Cable networks, for instance, don’t want to threaten existing relationships and subscription fees from cable providers like Comcast (CMCSA). And programmers are also worried about the effect a subscription service would have on advertising revenue: Even if the service didn’t distribute TV programs until after their initial air date, that could cut into ratings, which now measure viewership over the course of several days.

But the move to deliver TV and movies over the Web is already well under way. Netflix (NFLX), for instance, already bundles free streaming movie and tv along with itsdisc-by-mail subscription service. iTunes and Amazon (AMZN) rent movies on a one-off basis, and Google’s YouTube (GOOG) is trying out the same thing. And Hulu, the joint venture between GE’s NBC (GE), News Corp.’s Fox (NWS) and ABC, is figuring out how to launch a paid service that may include rentals, paid downloads or subscriptions.

So Apple’s proposed subscription service, which the company has floated in the past, is no longer a huge stretch. Says one executive briefed on the company’s plans: “I think they might get it right this time.”

UTube: 10 Million Streams For Bono and Co.’s Live Show

u2 youtubeWhat happens when one of the biggest bands in the world Webcasts a live concert on the world’s biggest video site?

You get a lot of video streams. Close to 10 million, says YouTube, which says Sunday’s live Webcast of U2’s Rose Bowl concert was the single largest event it has streamed so far.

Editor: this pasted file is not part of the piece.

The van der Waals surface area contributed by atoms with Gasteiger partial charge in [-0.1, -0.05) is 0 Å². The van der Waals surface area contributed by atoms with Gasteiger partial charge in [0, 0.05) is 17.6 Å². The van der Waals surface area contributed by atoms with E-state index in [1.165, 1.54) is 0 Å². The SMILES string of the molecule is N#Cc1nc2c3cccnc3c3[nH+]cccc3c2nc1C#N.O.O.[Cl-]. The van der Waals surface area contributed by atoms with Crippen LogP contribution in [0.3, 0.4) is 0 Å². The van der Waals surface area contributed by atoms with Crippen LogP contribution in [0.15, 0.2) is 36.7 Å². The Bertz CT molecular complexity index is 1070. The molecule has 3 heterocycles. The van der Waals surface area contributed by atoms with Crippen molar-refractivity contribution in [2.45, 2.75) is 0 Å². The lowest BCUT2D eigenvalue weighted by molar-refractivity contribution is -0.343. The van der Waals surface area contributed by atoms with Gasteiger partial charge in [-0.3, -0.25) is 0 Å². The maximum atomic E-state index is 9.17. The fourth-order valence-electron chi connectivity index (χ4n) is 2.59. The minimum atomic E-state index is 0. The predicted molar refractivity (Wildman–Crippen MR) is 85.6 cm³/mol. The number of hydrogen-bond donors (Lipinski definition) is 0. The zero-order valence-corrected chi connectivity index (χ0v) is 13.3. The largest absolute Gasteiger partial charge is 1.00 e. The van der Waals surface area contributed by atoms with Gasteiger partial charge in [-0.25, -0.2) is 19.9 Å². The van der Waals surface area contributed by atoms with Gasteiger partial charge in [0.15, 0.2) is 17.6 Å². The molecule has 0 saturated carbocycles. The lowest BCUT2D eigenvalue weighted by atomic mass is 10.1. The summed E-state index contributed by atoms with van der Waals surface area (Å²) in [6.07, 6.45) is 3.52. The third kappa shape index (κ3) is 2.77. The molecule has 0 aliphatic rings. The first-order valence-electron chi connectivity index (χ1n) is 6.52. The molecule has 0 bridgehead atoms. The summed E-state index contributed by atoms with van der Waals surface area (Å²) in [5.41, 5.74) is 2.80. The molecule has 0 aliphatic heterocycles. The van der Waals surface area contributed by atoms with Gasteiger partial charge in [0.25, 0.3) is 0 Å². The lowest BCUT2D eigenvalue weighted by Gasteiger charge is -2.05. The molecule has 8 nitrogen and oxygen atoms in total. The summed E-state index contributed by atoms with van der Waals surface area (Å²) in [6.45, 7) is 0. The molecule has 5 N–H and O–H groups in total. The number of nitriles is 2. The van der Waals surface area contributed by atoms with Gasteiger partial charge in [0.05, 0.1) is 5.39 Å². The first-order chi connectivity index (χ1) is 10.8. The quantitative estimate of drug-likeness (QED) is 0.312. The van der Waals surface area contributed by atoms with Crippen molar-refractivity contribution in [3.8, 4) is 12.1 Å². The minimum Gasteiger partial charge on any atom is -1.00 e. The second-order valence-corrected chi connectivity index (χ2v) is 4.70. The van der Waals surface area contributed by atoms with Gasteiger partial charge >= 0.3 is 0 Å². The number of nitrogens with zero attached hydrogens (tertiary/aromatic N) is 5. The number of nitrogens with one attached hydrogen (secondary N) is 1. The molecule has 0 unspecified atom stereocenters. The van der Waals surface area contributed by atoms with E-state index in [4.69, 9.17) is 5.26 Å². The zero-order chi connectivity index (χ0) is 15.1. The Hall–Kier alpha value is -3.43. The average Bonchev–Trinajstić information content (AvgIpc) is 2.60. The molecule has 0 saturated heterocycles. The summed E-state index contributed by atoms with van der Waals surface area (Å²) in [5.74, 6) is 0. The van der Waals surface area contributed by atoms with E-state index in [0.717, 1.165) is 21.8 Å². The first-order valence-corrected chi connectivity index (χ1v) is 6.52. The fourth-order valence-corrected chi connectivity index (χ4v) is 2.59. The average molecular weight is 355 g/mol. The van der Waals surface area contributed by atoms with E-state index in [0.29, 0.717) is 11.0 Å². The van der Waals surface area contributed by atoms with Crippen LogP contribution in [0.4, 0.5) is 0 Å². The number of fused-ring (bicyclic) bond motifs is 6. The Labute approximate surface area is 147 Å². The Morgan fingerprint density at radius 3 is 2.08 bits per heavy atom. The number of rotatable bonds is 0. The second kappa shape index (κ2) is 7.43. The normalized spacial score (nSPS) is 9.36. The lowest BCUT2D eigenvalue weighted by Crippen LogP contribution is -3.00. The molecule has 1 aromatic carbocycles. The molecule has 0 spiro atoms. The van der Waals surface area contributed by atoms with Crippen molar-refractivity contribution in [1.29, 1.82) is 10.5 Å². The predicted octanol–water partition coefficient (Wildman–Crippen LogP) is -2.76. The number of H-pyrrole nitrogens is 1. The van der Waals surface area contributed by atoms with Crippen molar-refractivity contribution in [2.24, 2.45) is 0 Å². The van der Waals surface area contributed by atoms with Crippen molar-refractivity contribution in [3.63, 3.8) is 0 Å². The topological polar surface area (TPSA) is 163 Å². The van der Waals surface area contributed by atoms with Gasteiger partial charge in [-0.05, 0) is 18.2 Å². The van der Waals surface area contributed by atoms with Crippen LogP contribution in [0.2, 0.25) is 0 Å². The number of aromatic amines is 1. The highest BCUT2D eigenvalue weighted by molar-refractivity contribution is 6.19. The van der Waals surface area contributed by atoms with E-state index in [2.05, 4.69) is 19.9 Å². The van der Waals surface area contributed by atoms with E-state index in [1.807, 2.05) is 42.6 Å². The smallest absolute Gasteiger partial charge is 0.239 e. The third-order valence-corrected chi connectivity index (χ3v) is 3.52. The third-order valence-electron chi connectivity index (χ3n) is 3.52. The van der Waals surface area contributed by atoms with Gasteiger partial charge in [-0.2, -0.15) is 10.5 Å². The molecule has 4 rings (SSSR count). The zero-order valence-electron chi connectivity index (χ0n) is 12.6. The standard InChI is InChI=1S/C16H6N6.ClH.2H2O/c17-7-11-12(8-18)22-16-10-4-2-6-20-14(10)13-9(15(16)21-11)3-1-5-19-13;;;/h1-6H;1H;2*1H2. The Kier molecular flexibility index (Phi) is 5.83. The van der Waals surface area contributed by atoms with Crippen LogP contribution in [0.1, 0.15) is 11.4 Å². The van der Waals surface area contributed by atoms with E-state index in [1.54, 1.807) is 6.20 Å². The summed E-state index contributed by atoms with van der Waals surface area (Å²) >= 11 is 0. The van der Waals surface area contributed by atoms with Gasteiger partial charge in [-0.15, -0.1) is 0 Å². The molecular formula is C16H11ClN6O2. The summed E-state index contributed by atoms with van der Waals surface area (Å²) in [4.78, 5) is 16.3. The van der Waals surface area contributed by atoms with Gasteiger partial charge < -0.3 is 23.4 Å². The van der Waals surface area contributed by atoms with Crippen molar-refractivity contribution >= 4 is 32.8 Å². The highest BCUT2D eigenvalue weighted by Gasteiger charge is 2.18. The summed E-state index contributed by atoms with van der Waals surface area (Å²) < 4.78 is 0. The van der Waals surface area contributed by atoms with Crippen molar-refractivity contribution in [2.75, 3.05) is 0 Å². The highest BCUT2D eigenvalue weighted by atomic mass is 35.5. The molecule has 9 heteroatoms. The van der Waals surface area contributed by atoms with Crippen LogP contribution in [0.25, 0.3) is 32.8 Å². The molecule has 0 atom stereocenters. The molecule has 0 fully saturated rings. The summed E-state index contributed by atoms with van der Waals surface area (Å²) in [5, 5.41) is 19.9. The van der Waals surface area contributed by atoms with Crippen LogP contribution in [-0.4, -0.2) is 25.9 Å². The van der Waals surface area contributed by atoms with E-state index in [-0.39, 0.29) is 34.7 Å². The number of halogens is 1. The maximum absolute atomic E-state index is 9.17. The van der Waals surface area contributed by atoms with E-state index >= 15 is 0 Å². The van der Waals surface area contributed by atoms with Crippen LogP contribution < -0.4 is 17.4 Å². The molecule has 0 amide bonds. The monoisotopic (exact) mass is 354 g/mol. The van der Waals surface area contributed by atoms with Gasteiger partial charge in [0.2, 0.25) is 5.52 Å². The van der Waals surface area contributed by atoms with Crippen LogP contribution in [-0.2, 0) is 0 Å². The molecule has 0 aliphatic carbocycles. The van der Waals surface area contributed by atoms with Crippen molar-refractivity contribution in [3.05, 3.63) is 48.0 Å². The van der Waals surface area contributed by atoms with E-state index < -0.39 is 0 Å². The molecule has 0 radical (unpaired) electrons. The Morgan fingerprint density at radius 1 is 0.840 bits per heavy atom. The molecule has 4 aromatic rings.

Granted, Google’s (GOOG) video site only started streaming live events last year, and doesn’t do it very often. But this is was a pretty good muscle-flexing event, and by all accounts it went pretty well — I read some gripes about the site limiting transfer speeds, but many more raves about the quality of picture and sound.

That 10 million number, spread out over 2+ hours, doesn’t really tell us how many people watched the concert, or how many did so concurrently. YouTube’s first attempt at live streaming, its weird “YouTube Live” concert/award show, may have attracted a peak audience of 700,000.

For some context, consider that last week’s episode of “The Mentalist” on CBS (CBS) drew 11.8 million viewers, which made it the 20th-ranked show in the US. But the fact that YouTube is even playing in those leagues gives you a sense of the site’s reach.

And recall that YouTube boasted this month that it is now streaming more than 1 billion streams per day, which means that the overwhelming majority of its users were watching something other than Bono and company on Sunday.

You can see an amazingly high quality version of the concert here, though it isn’t embeddable. But here’s a clip of a fake U2 concert from a couple of years ago.

Two Yahoo Music Veterans Resurface with DashBox, a Service You’ll Never Use (Unless You’re a Music Pro)

dashboxDigital music entrepreneurs Dave Goldberg and Bob Roback, who built up Launch Media in the 1990s and ran Yahoo’s music group for much of this decade, are trying their hands at tunes again.